I always thought that familial love and romantic love were similar but fundamentally different types of love. It turns out that love has one template, and that template is formed for humans at the very beginning of life by the relationship between an infant and its caregivers. I’m learning this the hard way, though my own experiences in which I’m finding my own feeble attempts at romantic love short-circuiting due to issues that are almost too obviously the product of my earliest life experiences.
Ideally, the relationship between an infant and its caregivers is one of unconditional love and support. The infant feels its needs can be met and generally feels safe and secure, feeling comfort around its caregivers but also feeling free to explore and progressively develop independence. Relating this to attachment theory, such a child will generally develop a secure attachment style which they will carry through adulthood for all types of relationships, especially romantic. Romantic relationships are most similar to the parent-child relationship in that they involve mutual love and attachment. There are of course major difference between adult and parent-child relationships.
An infant is completely dependent on its caregivers for love, which is also quite literally life. An adult should be able to care of themself in the event another human isn’t with them or partnered them, but an infant cannot. For an infant, love is thus life or death. If their caregivers abandon them, they will die. In cases where love is present but inconsistent or unreliable, the infant can feel extreme fear at the times when love is lacking. If this fear persists, an infant can associate love with fear, fear that can be as extreme as the fear of death itself. This is a challenging template for love to take into adulthood.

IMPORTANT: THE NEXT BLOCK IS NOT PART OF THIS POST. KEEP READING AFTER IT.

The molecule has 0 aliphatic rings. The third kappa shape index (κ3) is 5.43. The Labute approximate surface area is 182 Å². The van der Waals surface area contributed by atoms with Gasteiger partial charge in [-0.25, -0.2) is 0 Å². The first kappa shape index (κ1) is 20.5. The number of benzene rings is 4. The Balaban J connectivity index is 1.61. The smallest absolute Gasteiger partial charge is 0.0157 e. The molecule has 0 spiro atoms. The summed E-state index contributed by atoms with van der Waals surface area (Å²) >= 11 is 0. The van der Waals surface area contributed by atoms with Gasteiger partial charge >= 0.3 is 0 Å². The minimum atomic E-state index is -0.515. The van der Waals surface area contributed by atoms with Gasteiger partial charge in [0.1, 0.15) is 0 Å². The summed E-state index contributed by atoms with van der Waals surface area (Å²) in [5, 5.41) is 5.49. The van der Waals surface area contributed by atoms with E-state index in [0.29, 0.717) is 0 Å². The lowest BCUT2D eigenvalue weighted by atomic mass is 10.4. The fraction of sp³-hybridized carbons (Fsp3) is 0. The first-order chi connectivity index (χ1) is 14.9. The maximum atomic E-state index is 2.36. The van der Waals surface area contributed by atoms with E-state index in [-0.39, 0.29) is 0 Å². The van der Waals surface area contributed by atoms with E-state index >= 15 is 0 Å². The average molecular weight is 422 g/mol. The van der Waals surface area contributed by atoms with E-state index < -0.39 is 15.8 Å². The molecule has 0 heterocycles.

The evidence from my present life experiences suggests that I was one of those infants who was often afraid. My parents did, and still do love me very much. But due to circumstances that no one intended, I for whatever reason did not have a safe relationship with that attached kind of love; that same basic type of love bond shared between parent and child and two lovers who might say that they’re “in love.”
I see this clearly because in circumstances that are objectively safe where I should no fears, my amygdala hijacks my thoughts and actions and makes me feel as if any love involving attachment is dangerous and terrifying. I know this comes from the beginning of life as I’ve had no other experiences with love or lovers that could possibly invoke such fear, proving that romantic love activates the same neural pathways formed in parental love. My amygdala is just trying to protect from dying. For that, I’m thankful, I don’t want to die. But I do also want to be able to not just love, but be in love, and have that be a safe place to be.
For those who have always been able to have healthy, secure romantic bonds: thank your parents. They gave you the template you needed to have intimate, attached adult relationships in which you can fully give and receive love, supporting and cherishing a partner without suffocating them. For others who struggle with this: I’m told on good authority that it’s possible to change this template that formed at the beginning of life. It’s not easy. I have yet to do it myself, though I know others who have. For my, I’m quite certain that working on this is the single greatest leverage point I have along the path to greater well-being.